I was on IM with my colleague Melvin the other day and described my use of Twitter as like a BBS (bulletin board system). It was a throw-away comment at the time, but like a grain of sand in my shoe it irritated my thought process and writing this post is me tipping the shoe up and shaking the unwelcome sand out.
My online discussion with Stephen resulted him describing it as a ‘simplistic version of the BBS‘. I think that this simplistic approach is one of Twitter’s strengths in its user engagement and community management.
The limitation of 140 characters gives participants enough room to write a quick status note, or a commentary and a shortened URL (via a service like TinyURL) to content offsite. It prevents the communities on Twitter from being clogged with overly verbose posts and abusive flame wars.
So whilst Twitter has a limited utility to the trial user, once you have a community on there (like my community of marketing, social media and pseudo geeks) you can share joys, tragedies, ideas and recommendations.
The idea of a basic technology being the ‘mother of community‘ is not a new one. Clay Shirky in is presentations to market his latest book Here Comes Everybody: The Power of Organizing Without Organizations highlights The Bronze Beta which is a community of Buffy The Vampire Slayer fans. The site was originally supported by WB network as The Bronze as part of its marketing efforts for the television series. Corporate politics got in the way and rather than have their community fragment by demise of their online destination the community chipped in to pay for The Bronze Beta (think of beta as Mark II, in this sense rather than the web 2.0 sense of consumer as guinea pig).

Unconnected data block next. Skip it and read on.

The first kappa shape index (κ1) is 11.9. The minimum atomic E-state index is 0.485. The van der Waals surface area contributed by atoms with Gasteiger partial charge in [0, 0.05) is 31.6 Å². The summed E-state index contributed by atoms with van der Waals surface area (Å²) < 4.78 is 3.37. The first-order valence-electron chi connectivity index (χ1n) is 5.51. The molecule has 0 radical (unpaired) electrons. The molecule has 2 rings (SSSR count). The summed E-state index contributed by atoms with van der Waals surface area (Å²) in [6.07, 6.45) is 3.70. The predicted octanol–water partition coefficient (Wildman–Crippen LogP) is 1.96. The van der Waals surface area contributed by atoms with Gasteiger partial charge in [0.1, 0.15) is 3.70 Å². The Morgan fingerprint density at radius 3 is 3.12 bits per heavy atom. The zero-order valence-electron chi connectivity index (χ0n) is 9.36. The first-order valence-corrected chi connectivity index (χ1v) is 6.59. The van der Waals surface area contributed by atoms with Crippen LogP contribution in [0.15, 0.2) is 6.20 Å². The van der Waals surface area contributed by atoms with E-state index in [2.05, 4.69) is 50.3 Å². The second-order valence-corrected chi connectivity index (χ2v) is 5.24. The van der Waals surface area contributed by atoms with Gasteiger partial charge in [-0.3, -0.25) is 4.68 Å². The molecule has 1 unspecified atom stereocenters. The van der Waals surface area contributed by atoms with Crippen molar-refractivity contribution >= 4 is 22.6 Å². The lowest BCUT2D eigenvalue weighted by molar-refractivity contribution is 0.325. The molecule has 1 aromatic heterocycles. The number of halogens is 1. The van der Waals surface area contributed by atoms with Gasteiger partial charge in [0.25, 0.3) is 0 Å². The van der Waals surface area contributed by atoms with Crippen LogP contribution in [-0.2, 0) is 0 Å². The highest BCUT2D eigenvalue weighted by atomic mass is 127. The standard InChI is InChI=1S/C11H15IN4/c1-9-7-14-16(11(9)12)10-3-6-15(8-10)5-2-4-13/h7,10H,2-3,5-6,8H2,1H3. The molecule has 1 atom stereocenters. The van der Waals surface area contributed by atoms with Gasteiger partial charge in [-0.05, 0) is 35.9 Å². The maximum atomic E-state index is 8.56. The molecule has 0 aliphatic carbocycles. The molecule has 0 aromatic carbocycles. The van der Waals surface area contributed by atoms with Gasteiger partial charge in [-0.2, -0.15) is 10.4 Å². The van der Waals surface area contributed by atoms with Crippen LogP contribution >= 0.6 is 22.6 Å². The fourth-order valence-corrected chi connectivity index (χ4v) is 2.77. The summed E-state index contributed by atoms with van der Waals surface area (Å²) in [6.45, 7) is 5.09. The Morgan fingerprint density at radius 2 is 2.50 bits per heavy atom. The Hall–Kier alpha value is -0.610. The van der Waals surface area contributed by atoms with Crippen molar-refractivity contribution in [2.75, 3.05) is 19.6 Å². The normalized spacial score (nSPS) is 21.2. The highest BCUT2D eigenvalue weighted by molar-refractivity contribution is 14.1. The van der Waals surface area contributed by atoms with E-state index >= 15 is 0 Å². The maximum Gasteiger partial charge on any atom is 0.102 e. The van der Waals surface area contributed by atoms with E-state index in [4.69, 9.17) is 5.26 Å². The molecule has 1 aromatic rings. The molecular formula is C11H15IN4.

Part of the reason why web 2.0 applications took off was because of their simplicity and simple-mindedness in their form and function. 37 Signals’ Getting Real writings encapsulate this philosophy really well.
Looking back at social media gives me an increased sense of unease about the increasing layers of complexity that confronts many social media users from games and the ambigious views in Facebook to privacy control panels reminds me a bit about why I gave up scuba diving. I used to spend so much time on the technical aspects of diving in terms of the pre-and-post dive mathematics, in dive monitoring my air supply direction and time that I lost my sense of wonder and became focused on the numbers rather than the wonderful surreal underwater environment. Taking this back to the web are we losing the strength in communities by requiring an audience focus on operative skills instead?